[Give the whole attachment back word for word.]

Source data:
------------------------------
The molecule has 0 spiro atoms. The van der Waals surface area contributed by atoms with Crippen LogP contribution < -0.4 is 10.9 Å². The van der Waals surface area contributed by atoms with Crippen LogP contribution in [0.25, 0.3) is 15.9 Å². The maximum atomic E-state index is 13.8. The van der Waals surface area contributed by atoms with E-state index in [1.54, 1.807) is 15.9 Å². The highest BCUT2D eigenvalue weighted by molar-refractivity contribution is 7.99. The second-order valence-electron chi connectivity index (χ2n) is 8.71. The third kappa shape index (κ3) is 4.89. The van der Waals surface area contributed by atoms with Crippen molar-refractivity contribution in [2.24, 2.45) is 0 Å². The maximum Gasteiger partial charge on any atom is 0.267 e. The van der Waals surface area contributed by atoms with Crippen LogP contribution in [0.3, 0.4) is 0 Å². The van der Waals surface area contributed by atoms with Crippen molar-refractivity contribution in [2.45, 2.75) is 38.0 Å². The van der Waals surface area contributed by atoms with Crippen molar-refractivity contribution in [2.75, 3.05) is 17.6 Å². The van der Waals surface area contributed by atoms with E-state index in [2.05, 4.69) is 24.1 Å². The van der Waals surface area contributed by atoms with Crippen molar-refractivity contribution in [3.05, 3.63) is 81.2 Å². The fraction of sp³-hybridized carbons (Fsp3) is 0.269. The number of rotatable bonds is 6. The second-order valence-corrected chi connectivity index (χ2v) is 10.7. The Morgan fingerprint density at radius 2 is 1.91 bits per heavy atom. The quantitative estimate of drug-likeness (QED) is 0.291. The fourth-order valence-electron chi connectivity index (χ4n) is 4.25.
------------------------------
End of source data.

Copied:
The molecule has 0 spiro atoms. The van der Waals surface area contributed by atoms with Crippen LogP contribution < -0.4 is 10.9 Å². The van der Waals surface area contributed by atoms with Crippen LogP contribution in [0.25, 0.3) is 15.9 Å². The maximum atomic E-state index is 13.8. The van der Waals surface area contributed by atoms with E-state index in [1.54, 1.807) is 15.9 Å². The highest BCUT2D eigenvalue weighted by molar-refractivity contribution is 7.99. The second-order valence-electron chi connectivity index (χ2n) is 8.71. The third kappa shape index (κ3) is 4.89. The van der Waals surface area contributed by atoms with Crippen molar-refractivity contribution in [2.24, 2.45) is 0 Å². The maximum Gasteiger partial charge on any atom is 0.267 e. The van der Waals surface area contributed by atoms with Crippen LogP contribution in [0.3, 0.4) is 0 Å². The van der Waals surface area contributed by atoms with Crippen molar-refractivity contribution in [2.45, 2.75) is 38.0 Å². The van der Waals surface area contributed by atoms with Crippen molar-refractivity contribution in [2.75, 3.05) is 17.6 Å². The van der Waals surface area contributed by atoms with E-state index in [2.05, 4.69) is 24.1 Å². The van der Waals surface area contributed by atoms with Crippen molar-refractivity contribution in [3.05, 3.63) is 81.2 Å². The fraction of sp³-hybridized carbons (Fsp3) is 0.269. The number of rotatable bonds is 6. The second-order valence-corrected chi connectivity index (χ2v) is 10.7. The Morgan fingerprint density at radius 2 is 1.91 bits per heavy atom. The quantitative estimate of drug-likeness (QED) is 0.291. The fourth-order valence-electron chi connectivity index (χ4n) is 4.25.